That was another reason that she didn't need the mirrors. There was no reason to look at her reflection anyway. When she'd been with Ed, her face and her body had always looked back at her, covered in the marks that he left. He'd strip her naked sometimes, stand her in front of the full length mirror that she hated the most. The one that used to hang on the back of the bedroom door, and he'd talk to her. He'd go inch by inch over her entire body and show her…prove to her…that she was nothing and she was ugly. The mirror didn't lie either. It confirmed all the truths that he whispered in her ear and for all its years of taunting her it had been the first she'd banished to the attic.
No, getting ready was nothing special for Carol. She could be ready within five minutes and walking out the door to work if that was what she needed to happen. No one cared anyway. No one was looking at her, and the ones who did see her probably wished they could erase the image from their minds. She knew that she would erase it from her own mind if she could.
Carol finished her coffee and put the cup in the sink to be washed after she got back from work. It was cold outside and she walked through the house dressing in a pair of jeans she found on the floor, a bulky sweater that she'd acquired from some thrift shop or yard sale, and her worn sneakers. She quickly ran her fingers through her hair and then rushed out the door, snatching her purse over her shoulder.
Daryl wiped his hands on his pants, not that his pants were any cleaner than his hands had been, and excused himself to the corner of the shop to light a cigarette and fumble with the half broken drink machine that was theoretically supposed to provide them with beverages but mostly only gave them headaches.
The body shop was a three car number run by a man that was only sober half the time. Daryl really ran the place, truth be told, but his paycheck didn't reflect the fact that the only reason the shitty shop brought in a quarter of the money it did was because everyone knew that Daryl Dixon was the best body man in the county.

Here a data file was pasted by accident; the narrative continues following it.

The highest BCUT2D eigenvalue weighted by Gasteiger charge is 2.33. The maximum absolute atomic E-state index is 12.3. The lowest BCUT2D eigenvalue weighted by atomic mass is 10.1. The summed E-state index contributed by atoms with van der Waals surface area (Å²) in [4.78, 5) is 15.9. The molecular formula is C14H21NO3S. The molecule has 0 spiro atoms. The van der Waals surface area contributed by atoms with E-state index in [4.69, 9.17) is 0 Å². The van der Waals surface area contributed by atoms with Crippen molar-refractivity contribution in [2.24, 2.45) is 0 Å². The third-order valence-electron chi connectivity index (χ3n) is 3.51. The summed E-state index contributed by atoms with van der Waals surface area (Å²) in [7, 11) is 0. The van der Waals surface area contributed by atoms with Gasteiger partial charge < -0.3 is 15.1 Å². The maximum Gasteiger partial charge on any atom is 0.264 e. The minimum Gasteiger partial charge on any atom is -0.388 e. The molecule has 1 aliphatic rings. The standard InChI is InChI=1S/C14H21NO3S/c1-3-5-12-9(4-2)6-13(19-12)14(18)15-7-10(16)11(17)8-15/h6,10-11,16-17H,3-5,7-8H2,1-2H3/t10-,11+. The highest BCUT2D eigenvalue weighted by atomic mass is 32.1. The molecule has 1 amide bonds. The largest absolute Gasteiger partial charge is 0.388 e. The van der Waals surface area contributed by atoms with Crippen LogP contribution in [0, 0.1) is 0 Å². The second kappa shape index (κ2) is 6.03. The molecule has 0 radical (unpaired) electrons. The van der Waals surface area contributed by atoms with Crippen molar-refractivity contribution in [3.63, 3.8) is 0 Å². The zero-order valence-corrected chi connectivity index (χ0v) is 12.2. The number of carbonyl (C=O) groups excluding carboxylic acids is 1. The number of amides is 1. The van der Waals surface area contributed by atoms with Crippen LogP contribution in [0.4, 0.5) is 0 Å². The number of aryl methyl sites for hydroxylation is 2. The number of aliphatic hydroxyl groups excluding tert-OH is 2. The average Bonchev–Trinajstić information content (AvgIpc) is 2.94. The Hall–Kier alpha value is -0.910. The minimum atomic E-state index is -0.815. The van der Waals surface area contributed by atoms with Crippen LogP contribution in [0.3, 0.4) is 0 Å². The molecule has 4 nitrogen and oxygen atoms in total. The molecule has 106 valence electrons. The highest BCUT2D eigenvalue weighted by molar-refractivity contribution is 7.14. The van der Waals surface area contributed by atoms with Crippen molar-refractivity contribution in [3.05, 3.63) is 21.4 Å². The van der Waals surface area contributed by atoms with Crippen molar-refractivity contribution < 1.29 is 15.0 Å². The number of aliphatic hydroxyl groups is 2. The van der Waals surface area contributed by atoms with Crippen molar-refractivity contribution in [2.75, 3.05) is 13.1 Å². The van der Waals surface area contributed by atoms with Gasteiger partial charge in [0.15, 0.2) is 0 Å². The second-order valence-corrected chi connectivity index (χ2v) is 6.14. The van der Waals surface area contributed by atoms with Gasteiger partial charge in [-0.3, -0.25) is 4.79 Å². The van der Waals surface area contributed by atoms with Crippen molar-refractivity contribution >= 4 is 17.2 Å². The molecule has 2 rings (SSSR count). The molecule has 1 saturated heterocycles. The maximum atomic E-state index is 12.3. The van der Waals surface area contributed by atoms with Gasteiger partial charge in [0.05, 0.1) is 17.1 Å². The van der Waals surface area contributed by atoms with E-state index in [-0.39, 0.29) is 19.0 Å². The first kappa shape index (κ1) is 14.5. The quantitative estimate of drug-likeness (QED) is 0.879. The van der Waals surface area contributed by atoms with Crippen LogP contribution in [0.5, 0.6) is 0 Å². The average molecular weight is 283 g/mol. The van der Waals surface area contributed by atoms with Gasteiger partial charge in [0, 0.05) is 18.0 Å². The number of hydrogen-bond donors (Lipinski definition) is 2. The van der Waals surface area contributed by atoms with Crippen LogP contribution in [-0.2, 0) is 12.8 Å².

He'd had plenty of time to earn his reputation, though, and plenty of time to hone his skills. His first job in a shop had been when he was fourteen and he'd been entrusted mostly with the job of pushing dust around a dirty floor with an ancient broom. Later, though, he'd found out that he had little use for school, but he enjoyed working on the cars and bikes that rolled through.
He'd moved a few times, but his reputation followed him. No matter where the hell he'd ended up…although he'd really only moved about in a forty or fifty mile radius…his reputation was on his heels. On the one hand, he was haunted by the reputation of being nothing but a piece of white trash that came from parents who were the same…and on the other he was the best body man there was. That was the thing about reputations, good or bad, earned or not, they seemed to stick the hell with you.
He shared a single wide trailer with his dead beat brother that was parked not fifty feet from the shop that he was currently employed at. The trailer had been part of the bargain that had brought him there. He paid the utilities, but the quality lot behind the dumpsters and the run down trailer was rent free.